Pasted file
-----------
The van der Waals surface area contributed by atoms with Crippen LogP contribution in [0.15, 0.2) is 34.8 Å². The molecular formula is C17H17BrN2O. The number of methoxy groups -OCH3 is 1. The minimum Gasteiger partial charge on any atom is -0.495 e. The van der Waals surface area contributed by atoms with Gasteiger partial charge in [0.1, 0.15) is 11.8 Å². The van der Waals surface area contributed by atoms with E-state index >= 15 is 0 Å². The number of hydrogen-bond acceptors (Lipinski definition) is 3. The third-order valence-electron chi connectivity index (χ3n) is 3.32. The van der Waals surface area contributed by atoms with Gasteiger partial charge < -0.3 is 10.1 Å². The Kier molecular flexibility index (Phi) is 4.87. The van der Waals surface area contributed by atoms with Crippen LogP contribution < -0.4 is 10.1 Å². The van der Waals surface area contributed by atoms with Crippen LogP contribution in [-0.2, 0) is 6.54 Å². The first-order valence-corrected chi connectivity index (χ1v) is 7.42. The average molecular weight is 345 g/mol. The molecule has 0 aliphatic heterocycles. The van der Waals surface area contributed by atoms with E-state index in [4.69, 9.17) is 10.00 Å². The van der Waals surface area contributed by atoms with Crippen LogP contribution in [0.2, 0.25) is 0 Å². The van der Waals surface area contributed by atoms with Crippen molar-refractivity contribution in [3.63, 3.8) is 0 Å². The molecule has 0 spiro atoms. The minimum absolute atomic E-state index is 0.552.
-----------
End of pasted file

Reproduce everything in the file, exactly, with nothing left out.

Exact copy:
The van der Waals surface area contributed by atoms with Crippen LogP contribution in [0.15, 0.2) is 34.8 Å². The molecular formula is C17H17BrN2O. The number of methoxy groups -OCH3 is 1. The minimum Gasteiger partial charge on any atom is -0.495 e. The van der Waals surface area contributed by atoms with Gasteiger partial charge in [0.1, 0.15) is 11.8 Å². The van der Waals surface area contributed by atoms with E-state index >= 15 is 0 Å². The number of hydrogen-bond acceptors (Lipinski definition) is 3. The third-order valence-electron chi connectivity index (χ3n) is 3.32. The van der Waals surface area contributed by atoms with Gasteiger partial charge < -0.3 is 10.1 Å². The Kier molecular flexibility index (Phi) is 4.87. The van der Waals surface area contributed by atoms with Crippen LogP contribution < -0.4 is 10.1 Å². The van der Waals surface area contributed by atoms with Crippen LogP contribution in [-0.2, 0) is 6.54 Å². The first-order valence-corrected chi connectivity index (χ1v) is 7.42. The average molecular weight is 345 g/mol. The molecule has 0 aliphatic heterocycles. The van der Waals surface area contributed by atoms with E-state index in [4.69, 9.17) is 10.00 Å². The van der Waals surface area contributed by atoms with Crippen LogP contribution in [0.2, 0.25) is 0 Å². The van der Waals surface area contributed by atoms with Crippen molar-refractivity contribution in [3.63, 3.8) is 0 Å². The molecule has 0 spiro atoms. The minimum absolute atomic E-state index is 0.552.